July 19, 2018 12:02
Young conservatives are coming out of hiding and are increasingly speaking their minds on topics ranging from welfare to national security.
They meet regularly in defiance of a largely progressive mood to discuss all the ways they believe the country is going down the drain -- from what they see as exorbitant public spending compared to other countries to the sore lack of young political leaders.
While they do not exactly come from every walk of life, they range from thrusting young white-collar workers to university students, with the odd candidate who ran for office during the recent local elections thrown in.
Jung Hyun-ho (31) leads the group of young conservatives that aspires to become a force to reckon with. "Our goal is to become self-sufficient by the time the general election in 2020 comes around," he said.
Kang Won-taek at Seoul National University said, "Young people who had been unable to find a political group they can support ideologically have started launching their own."
Park Gyol (33) heads a committee that wants to launch a new conservative party. "I don't know if we can say that a party that allows a candidate to pitch free meals for students simply to win votes can call itself conservative," he said, alluding to one election pitch by the established Liberty Korea Party.
"We need to put more stress on conservative values like small government and market economics."
Park recently registered the party with the National Election Commission and has started a six-month drive to set up five regional chapters with at least 1,000 members each.
Meanwhile the Seoul National University Truth Forum, a students' union launched in February of last year, has now grown into a bigger grouping called "Truth Alliance" of around 700 students at 60 universities across the country.
Universities are traditionally bastions of progressive politics, but the forum is quite different. Its leader Kim Eun-koo is somewhat advanced in years for a young Turk at 40 and is pursuing a PhD in law. But he still believes he is ahead of his younger fellow students in their nostalgic attachment to leftwing student activism.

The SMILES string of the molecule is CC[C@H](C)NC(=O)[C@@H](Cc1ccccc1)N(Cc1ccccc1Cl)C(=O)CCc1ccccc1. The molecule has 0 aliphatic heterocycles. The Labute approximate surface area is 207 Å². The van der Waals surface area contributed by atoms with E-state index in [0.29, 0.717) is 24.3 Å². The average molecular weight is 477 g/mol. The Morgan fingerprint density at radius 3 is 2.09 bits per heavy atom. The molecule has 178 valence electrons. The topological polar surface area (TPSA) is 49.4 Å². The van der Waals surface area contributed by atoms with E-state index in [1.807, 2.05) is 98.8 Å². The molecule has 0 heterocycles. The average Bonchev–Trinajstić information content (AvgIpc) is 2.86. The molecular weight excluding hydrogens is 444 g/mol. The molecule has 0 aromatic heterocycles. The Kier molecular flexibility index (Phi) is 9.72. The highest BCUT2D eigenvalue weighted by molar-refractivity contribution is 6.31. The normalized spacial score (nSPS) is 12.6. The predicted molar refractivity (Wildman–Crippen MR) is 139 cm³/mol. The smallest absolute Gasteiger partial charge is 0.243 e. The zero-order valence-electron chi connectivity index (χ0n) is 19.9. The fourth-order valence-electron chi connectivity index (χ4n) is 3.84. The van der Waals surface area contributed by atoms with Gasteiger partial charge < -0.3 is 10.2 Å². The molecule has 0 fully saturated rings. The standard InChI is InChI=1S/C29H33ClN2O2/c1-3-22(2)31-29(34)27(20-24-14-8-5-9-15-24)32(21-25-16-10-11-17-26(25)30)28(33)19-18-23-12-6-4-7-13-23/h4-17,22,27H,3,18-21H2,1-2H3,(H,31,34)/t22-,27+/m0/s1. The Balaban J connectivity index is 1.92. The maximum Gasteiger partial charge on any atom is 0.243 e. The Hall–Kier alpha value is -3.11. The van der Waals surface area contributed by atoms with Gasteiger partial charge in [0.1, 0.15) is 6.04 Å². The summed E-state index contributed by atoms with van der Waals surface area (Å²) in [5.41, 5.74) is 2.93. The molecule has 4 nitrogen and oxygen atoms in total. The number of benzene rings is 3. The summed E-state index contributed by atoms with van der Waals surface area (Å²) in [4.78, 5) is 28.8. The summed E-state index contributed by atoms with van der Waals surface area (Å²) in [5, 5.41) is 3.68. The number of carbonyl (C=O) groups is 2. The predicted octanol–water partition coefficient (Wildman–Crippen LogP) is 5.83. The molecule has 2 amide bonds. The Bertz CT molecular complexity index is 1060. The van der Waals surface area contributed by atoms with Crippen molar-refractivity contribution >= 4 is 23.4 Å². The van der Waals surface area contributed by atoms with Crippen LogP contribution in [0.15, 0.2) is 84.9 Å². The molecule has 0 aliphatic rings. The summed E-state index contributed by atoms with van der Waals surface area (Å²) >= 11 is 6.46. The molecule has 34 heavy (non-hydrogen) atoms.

"The political activism dating back to the 1980s constitutes the foundation of university culture these days, so we want to spread our views as well. Universities also need to give a home to differing political views."
There is certainly evidence that young Koreans buck the global trend toward liberal and identity politics. A survey of 1,000 adults last month by the Asan Institute for Policy Studies showed that 58.4 percent of Koreans in their 20s are against ending joint U.S.-Korean military drills, the highest proportion in any age group.
A survey gauging support for an inter-Korean team during the Winter Olympics in Pyeongchang showed that 82 percent of respondents in their 20s and 30s were against it, which suggests a clearer eye than some of their parents' about what North Korea stands for.
These young people are the children of the so-called "586 generation" who fought for democracy against South Korea's endlessly corrupt military regimes in their university days. In their own way they are rebelling against their parents, and many of them are alarmed at the leftward shift of public opinion after the mass protests that ousted President Park Geun-hye.
Park Gyol said, "Many people who were born during Korea's economic heyday are opposed to leftwing politics, but the existing conservative parties have failed to attract their support."
Ahn Byung-jin at Kyunghee University says there has been no culture in Korea of youngsters in suits and clean haircuts going into politics at college and climbing the political ladder, like former U.K. Prime Minister David Cameron or U.S. House Representative Paul Ryan. "We need to nurture conservative young Koreans to come up with new political solutions," he said.
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